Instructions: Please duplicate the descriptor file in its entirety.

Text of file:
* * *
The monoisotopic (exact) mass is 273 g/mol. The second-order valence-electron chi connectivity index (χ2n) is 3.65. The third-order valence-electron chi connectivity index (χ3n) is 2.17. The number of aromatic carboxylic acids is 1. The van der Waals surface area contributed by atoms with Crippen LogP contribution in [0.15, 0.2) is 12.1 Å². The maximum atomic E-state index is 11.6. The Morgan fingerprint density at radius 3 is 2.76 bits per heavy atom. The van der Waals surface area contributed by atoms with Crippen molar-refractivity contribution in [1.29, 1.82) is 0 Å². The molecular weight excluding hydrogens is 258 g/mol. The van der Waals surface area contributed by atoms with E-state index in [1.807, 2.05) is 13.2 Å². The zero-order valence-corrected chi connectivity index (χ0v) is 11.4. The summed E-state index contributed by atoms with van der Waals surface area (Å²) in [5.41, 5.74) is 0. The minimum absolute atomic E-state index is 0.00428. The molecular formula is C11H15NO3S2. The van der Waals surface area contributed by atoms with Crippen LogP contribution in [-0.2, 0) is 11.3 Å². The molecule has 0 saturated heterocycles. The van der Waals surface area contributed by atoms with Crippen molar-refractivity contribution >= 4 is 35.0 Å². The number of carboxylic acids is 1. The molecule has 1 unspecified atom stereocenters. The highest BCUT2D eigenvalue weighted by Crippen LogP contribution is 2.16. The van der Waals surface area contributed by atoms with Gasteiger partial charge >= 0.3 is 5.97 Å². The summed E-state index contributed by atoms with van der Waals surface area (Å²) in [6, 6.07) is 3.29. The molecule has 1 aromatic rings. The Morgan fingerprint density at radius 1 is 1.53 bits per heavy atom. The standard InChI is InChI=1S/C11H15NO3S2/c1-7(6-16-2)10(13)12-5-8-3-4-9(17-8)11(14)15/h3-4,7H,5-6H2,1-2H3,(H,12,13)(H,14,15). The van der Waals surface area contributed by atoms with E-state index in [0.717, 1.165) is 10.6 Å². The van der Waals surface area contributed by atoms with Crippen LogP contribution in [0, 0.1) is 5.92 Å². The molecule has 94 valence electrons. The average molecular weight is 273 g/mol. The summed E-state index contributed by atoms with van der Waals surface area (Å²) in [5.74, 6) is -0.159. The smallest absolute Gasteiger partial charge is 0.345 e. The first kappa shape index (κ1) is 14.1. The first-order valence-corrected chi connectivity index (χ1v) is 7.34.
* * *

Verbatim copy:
The monoisotopic (exact) mass is 273 g/mol. The second-order valence-electron chi connectivity index (χ2n) is 3.65. The third-order valence-electron chi connectivity index (χ3n) is 2.17. The number of aromatic carboxylic acids is 1. The van der Waals surface area contributed by atoms with Crippen LogP contribution in [0.15, 0.2) is 12.1 Å². The maximum atomic E-state index is 11.6. The Morgan fingerprint density at radius 3 is 2.76 bits per heavy atom. The van der Waals surface area contributed by atoms with Crippen molar-refractivity contribution in [1.29, 1.82) is 0 Å². The molecular weight excluding hydrogens is 258 g/mol. The van der Waals surface area contributed by atoms with E-state index in [1.807, 2.05) is 13.2 Å². The zero-order valence-corrected chi connectivity index (χ0v) is 11.4. The summed E-state index contributed by atoms with van der Waals surface area (Å²) in [5.41, 5.74) is 0. The minimum absolute atomic E-state index is 0.00428. The molecular formula is C11H15NO3S2. The van der Waals surface area contributed by atoms with Crippen LogP contribution in [-0.2, 0) is 11.3 Å². The molecule has 0 saturated heterocycles. The van der Waals surface area contributed by atoms with Crippen molar-refractivity contribution >= 4 is 35.0 Å². The number of carboxylic acids is 1. The molecule has 1 unspecified atom stereocenters. The highest BCUT2D eigenvalue weighted by Crippen LogP contribution is 2.16. The van der Waals surface area contributed by atoms with Gasteiger partial charge >= 0.3 is 5.97 Å². The summed E-state index contributed by atoms with van der Waals surface area (Å²) in [6, 6.07) is 3.29. The molecule has 1 aromatic rings. The Morgan fingerprint density at radius 1 is 1.53 bits per heavy atom. The standard InChI is InChI=1S/C11H15NO3S2/c1-7(6-16-2)10(13)12-5-8-3-4-9(17-8)11(14)15/h3-4,7H,5-6H2,1-2H3,(H,12,13)(H,14,15). The van der Waals surface area contributed by atoms with E-state index in [0.717, 1.165) is 10.6 Å². The van der Waals surface area contributed by atoms with Crippen LogP contribution in [0, 0.1) is 5.92 Å². The molecule has 94 valence electrons. The average molecular weight is 273 g/mol. The summed E-state index contributed by atoms with van der Waals surface area (Å²) in [5.74, 6) is -0.159. The smallest absolute Gasteiger partial charge is 0.345 e. The first kappa shape index (κ1) is 14.1. The first-order valence-corrected chi connectivity index (χ1v) is 7.34.